[Fsfe-ie] Re: ethical interpretations of FS
ian at locut.us
Tue Feb 3 16:07:40 CET 2004
Aidan Delaney wrote:
>> My answer to this question is that source code should only be part of
>> the commons when it is in control of OTHER PEOPLE'S computers. If it
>> is just running on my hardware I have no obligation to disclose what
>> it is doing.
> I accept your point and ask what about services? If my non-Free
> software controls your services (Banking etc...) how is this different
> from me controlling your computer, considering computers are just tools
> to use services.
Well, I think it is important to know what you mean by "your services".
I am not sure that I have a right to know what goes on inside my bank,
except as it directly affects my money.
For example, ff the whole thing is run by highly trained chimps I really
couldn't care less provided that they don't lose my money and do the
other things that a bank is supposed to do.
Were I the bank I would feel that I have no obligation to disclose that
my entire operation relies on our furry friends provided my organisation
does its job and does it well.
I think it has to be a question of property rights. I have a right to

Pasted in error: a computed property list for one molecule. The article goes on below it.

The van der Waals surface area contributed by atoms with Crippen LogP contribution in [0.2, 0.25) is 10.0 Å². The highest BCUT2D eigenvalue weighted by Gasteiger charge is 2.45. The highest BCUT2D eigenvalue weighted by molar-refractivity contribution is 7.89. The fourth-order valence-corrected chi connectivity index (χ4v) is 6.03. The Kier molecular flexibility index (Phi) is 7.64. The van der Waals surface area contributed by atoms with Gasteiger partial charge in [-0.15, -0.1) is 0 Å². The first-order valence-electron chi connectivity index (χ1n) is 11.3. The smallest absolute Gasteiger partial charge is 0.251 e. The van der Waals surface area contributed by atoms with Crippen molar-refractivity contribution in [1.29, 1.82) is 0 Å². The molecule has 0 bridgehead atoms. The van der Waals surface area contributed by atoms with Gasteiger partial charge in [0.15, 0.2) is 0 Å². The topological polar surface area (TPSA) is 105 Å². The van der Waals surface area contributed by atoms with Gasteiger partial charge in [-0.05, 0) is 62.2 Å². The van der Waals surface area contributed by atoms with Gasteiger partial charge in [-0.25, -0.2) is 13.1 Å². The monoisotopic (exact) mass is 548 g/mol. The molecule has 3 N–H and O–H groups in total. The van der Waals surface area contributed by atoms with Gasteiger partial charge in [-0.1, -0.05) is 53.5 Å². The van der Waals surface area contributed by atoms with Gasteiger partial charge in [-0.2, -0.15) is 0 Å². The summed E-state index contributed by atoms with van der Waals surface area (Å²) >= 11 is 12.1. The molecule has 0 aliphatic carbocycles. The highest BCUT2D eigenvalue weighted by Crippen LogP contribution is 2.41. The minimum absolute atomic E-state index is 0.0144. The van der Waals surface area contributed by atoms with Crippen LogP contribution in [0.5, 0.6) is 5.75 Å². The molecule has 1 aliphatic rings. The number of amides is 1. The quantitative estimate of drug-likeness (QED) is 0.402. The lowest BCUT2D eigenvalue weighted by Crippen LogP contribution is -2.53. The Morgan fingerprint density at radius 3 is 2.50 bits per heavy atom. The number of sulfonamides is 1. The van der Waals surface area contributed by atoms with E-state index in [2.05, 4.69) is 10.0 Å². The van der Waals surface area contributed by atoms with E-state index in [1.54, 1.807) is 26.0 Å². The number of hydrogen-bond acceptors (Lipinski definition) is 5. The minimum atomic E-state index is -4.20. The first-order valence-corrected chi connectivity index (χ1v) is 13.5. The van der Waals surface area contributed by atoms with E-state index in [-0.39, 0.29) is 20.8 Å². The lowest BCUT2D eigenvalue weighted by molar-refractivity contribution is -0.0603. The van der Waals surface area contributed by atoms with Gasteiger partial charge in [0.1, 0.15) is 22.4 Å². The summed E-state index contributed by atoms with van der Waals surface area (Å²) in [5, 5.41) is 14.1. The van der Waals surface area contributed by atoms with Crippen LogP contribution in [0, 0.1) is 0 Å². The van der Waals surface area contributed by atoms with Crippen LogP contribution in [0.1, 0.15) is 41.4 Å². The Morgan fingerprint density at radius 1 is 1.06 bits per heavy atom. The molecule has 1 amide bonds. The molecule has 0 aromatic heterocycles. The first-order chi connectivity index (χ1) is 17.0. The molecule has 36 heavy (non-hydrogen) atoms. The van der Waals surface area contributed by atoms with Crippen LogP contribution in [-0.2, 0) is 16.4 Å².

know what people are doing to my property, be they a plumber or the
author of some software running on my computer. I think you get into
very dangerous territory when you try to extend this notion to argue
that I have a right to know what other people are doing with their
property. Yes, if what they are doing affects me, then I have a right
to know how it affects me, but that is where my right of knowledge ends.
> At the point where the Acmesoft source code starts controlling my
> computer, Free Software philosophy states that the user should be
> entitled to view the source code.
No argument there.
> I'm extrapolating a little and stating that when your source code (in
> compiled form etc...) starts controlling my services, that I would like
> to see the source code (I'm not sure of the FSF line on this).
This is the dangerous extrapolation I am taking about, because if you
extend your right of knowledge beyond what affects you or your property,
it is impossible to draw a line as to where it should stop. Before long
you are arguing that nobody should have any secrets about anything.
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